We say: “You teach the child, not the subject.”
A student who is worried about a serious problem or is making unhealthy choices cannot focus on school work, chores, or anything else.
Teachers have a way of knowing which students are struggling with an issue in their lives. Maybe a kid has a sudden change of personality, or she starts having trouble focusing in class, or he lingers after the bell rings. That’s when a great teacher can make all the difference.
I didn’t teach “health” but I had my fair share of conversations with teens about pressures and anxieties. You never know when a kid is going to open up and you do not want to drop the ball on this opportunity. I would have loved some resources to guide my discussions with my students. This grid of “Conversations at Different Ages” from Ask, Listen, Learn gives parents, teachers, coaches, and counselors a “head’s up” on what questions might come their way at each stage, along with tips on how to respond.
Now, as a mom of four, I appreciate a little help in this department. If I had this guide before, I would have known my nine year old would suddenly wonder why adults can have an alcoholic drink with dinner but she cannot.
While I am on the topic of pre-teens, the impact of peer-pressure is so important during these years. This is a great lesson that builds on the viral response to Kyle Schwartz’s assignment, “I wish my teacher knew…” For both parents and teachers, there is also an excellent list of books about peer-pressure in the tween years. I especially appreciate that the lesson addresses the way “peer influence” can be used as a power for good. Too often kids hear mainly negative messages; this turns that stereotype on its head and challenges teens to use their influence for good. With social media, influence is a key concept for kids to master–and knowing that they have the power to influence others may increase their sense of responsibility and confidence.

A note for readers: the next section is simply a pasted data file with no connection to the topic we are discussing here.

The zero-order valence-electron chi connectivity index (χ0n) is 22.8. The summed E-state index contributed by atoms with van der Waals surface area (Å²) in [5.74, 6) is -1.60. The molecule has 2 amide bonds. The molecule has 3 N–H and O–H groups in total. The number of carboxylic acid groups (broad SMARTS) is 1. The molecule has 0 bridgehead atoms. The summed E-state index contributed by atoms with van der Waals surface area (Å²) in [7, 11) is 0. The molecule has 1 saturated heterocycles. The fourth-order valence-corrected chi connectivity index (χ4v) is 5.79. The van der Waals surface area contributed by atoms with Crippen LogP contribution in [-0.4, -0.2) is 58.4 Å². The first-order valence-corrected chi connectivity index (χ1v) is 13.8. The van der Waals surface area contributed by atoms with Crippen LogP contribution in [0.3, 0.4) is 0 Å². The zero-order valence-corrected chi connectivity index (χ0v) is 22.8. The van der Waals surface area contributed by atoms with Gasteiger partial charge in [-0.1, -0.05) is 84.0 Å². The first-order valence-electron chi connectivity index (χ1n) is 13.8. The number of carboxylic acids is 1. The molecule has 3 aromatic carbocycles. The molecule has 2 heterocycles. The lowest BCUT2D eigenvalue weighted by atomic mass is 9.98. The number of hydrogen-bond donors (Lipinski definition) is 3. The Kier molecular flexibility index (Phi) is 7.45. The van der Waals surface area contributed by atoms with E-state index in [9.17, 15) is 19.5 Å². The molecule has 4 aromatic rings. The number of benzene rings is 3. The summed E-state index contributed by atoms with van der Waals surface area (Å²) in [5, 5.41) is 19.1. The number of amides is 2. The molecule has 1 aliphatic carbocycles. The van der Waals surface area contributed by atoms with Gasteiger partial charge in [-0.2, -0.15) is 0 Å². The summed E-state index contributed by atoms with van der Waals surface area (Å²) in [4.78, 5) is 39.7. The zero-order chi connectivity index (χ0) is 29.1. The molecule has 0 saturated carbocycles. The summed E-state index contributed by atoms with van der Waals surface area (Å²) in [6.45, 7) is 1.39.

I am also homeschooling one of my kids this year and I am required by my state to teach him about “health education regarding alcohol, drug and tobacco misuse.” Since he’s very interested in science and enjoys playing sports, I think this lesson on The Importance of a Healthy Body will grab his attention and, along with this great visual or this more sophisticated diagram, cover some biology as a bonus!
Ask, Listen, Learn has some more lesson plans I will use to teach my children about resisting negative peer pressure, making healthy choices, and saying no to alcohol.
For my daughter, “Fortune Tellers” are still all the rage with the pre-teen set.
Some of the resources mentioned:
- Conversations about Alcohol at Different Ages
- The Impact of Peer Pressure
- The Importance of a Healthy Body
- Play Defense for Your Body
- Brain Drain
- Find Your Way
- What On Earth Are You Saying? (Decoder)
- Say Yes to a Healthy Lifestyle (Scramble)
- Fortune Teller
Disclosure: This post is sponsored by The Foundation for Advancing Alcohol Responsibility. All opinions are my own.
Original Photo by: Jordan Richmond